Still, you are certainly making the most of your time on the ground; the meal looks delicious, photos are lovely and I love your simple OOTD - linen for the win!

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  5. lovely--photos and storytelling. It's got me excited about my upcoming workshops in Lyon!

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  6. We eat a ton of asparagus this time of year. Stu picks the wild stuff that grows along the verges between country roads and farmers' fields. It is the best... even the huge ones are so succulent. Much better what we used to have from Stu's asparagus patch. He finally plowed it under in favour of growing garlic and tomatoes.
    We tried fresh asparagus from a market when we were in Avignon in 2015 and were so disappointed that it was tough and stringy. Hope your lunch was delish. It certainly looked it!
    P.S. I see from Une Femme's post that they are on their way to Lyons as well.

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  7. Oh, gosh! Those veggies are so gorgeous! Love your postcard that turned into a letter. And thanks to your post and to Une Femme Susan's posts this week, I've learned a few new French phrases.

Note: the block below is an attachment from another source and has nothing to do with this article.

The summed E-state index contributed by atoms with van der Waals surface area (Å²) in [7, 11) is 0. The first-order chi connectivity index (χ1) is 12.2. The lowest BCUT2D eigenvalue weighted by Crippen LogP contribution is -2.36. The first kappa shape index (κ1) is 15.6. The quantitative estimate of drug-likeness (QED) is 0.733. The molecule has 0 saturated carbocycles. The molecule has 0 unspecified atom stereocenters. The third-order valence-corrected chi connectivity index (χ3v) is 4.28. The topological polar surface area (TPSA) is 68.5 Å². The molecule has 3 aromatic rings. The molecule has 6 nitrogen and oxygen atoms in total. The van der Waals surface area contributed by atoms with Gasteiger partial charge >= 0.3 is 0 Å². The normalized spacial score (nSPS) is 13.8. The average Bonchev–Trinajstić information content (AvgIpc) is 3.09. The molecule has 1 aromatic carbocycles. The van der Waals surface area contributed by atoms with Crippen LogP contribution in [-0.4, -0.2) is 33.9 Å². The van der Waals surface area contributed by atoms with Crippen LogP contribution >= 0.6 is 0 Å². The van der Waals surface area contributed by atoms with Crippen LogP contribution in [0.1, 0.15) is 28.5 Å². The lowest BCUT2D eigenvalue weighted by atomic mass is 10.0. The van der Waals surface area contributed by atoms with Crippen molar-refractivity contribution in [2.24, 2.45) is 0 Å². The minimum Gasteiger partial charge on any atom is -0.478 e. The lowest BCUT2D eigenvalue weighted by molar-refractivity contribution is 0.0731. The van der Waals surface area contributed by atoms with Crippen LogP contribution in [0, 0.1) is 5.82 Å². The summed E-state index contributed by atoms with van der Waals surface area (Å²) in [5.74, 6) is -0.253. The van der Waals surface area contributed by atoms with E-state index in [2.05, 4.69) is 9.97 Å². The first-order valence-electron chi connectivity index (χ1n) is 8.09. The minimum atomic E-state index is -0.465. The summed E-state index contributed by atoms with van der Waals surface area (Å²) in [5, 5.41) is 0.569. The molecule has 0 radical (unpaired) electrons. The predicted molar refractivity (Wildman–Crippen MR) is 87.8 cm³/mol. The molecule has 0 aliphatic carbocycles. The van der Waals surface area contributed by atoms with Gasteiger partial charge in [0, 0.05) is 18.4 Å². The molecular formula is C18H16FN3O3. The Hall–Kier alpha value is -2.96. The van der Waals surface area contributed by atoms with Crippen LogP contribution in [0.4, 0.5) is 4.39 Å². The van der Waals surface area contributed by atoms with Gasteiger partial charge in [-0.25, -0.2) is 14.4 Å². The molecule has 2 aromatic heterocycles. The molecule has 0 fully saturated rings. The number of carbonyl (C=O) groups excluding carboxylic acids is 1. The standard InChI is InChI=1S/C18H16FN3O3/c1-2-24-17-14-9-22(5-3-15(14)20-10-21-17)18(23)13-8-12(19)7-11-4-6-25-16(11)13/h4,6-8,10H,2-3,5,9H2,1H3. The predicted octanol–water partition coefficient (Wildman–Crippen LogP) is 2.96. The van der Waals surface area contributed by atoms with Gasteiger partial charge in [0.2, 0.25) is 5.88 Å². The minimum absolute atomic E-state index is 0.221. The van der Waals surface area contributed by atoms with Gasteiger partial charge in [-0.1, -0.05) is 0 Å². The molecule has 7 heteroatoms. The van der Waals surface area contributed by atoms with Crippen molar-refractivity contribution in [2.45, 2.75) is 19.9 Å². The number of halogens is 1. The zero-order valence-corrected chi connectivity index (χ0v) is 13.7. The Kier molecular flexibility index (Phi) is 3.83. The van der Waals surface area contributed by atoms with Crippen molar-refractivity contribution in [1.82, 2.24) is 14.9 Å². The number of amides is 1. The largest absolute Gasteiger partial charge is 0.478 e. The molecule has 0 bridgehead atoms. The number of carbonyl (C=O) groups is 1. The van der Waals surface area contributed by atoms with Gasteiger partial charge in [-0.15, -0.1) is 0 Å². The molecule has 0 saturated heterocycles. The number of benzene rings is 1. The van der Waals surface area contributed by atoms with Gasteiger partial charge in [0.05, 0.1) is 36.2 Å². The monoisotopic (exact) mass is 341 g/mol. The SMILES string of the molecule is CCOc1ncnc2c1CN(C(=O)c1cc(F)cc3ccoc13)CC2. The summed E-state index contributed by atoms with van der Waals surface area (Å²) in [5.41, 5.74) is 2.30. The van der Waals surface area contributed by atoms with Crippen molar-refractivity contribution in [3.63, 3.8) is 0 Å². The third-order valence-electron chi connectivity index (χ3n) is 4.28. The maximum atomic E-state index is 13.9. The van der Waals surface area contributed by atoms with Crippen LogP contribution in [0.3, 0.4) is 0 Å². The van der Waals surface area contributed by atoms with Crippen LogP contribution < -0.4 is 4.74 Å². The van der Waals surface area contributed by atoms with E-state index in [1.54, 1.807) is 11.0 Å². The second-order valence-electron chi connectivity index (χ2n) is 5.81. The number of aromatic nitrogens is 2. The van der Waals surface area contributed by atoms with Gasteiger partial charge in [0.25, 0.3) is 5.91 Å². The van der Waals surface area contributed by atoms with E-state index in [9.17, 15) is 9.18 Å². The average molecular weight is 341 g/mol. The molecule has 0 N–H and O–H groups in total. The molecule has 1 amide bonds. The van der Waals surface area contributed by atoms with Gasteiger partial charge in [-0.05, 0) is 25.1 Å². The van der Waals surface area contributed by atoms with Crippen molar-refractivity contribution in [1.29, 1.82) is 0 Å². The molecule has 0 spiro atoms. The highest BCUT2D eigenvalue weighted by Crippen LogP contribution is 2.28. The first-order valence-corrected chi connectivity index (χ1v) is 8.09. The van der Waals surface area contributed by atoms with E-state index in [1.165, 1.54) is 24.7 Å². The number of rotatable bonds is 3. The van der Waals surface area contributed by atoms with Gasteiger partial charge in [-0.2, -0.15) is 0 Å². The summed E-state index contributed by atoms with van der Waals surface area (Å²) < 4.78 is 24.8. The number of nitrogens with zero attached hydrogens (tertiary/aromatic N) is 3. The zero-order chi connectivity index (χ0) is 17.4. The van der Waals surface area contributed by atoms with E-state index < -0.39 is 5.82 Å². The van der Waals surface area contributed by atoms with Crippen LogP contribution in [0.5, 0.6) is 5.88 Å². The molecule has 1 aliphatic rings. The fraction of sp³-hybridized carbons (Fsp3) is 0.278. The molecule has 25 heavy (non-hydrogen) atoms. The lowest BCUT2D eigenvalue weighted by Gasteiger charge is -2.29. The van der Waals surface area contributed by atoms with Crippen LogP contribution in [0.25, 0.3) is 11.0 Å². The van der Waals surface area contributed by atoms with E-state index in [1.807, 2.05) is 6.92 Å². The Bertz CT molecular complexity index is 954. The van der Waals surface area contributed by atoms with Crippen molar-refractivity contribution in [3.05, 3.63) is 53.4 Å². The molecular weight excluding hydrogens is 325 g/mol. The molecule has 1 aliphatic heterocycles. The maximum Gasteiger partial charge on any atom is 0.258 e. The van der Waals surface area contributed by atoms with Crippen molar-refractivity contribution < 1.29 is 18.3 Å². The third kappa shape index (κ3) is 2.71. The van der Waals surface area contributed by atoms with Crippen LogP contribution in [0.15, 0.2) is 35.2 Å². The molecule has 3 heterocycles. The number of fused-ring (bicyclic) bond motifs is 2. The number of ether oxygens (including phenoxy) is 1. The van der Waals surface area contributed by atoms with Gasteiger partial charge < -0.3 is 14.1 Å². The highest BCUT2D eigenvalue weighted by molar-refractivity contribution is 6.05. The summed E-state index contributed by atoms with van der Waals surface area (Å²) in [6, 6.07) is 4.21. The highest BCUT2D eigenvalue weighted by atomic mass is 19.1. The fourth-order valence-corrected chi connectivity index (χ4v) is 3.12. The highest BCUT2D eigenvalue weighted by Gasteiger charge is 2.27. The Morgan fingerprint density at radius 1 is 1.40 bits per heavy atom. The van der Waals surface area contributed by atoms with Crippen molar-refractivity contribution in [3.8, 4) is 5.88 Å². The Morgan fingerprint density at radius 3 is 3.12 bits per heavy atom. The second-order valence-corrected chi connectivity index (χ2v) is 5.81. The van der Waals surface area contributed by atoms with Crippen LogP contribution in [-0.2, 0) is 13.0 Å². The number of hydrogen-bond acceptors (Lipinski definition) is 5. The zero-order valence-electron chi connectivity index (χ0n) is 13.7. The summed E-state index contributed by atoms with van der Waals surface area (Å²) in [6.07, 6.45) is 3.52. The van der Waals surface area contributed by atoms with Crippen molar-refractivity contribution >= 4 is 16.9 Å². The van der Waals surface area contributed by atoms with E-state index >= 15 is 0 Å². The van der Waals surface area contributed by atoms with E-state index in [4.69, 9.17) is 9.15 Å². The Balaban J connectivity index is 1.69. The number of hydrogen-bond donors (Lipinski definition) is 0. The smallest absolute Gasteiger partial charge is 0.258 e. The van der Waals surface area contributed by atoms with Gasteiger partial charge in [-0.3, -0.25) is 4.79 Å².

I'm guessing y'all and they will hook up in Lyons. I hope so. :)

    Bon voyage!

    Ann in Missouri

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  8. Ok,comment lost
    Fingers crossed,hope that everything will be ok
    Dottoressa

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  9. Botte is a bunch--it can be carrots, onions, asparagus, flowers...a bouquet would be more arranged than a botte.
    The fat asparagus do have to be peeled, and they are white because they're grown either buried in sand or under a cover (my husband used to grow them in the crawlspace under the house)--the covering keeps the chlorophyll from activating and turning green. Personally, we like the finest green ones.
    The last time I was in Lyon, I gained five pounds from eating so much. In a long weekend!

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  10. I laughed outloud at "...my supreme desire that none of my clothes touch any of the surfaces..." I AGREE! And I love jumpsuits and overalls. Recently brought out my 20+ year old Gap denim ones for some fun with my white sneakers.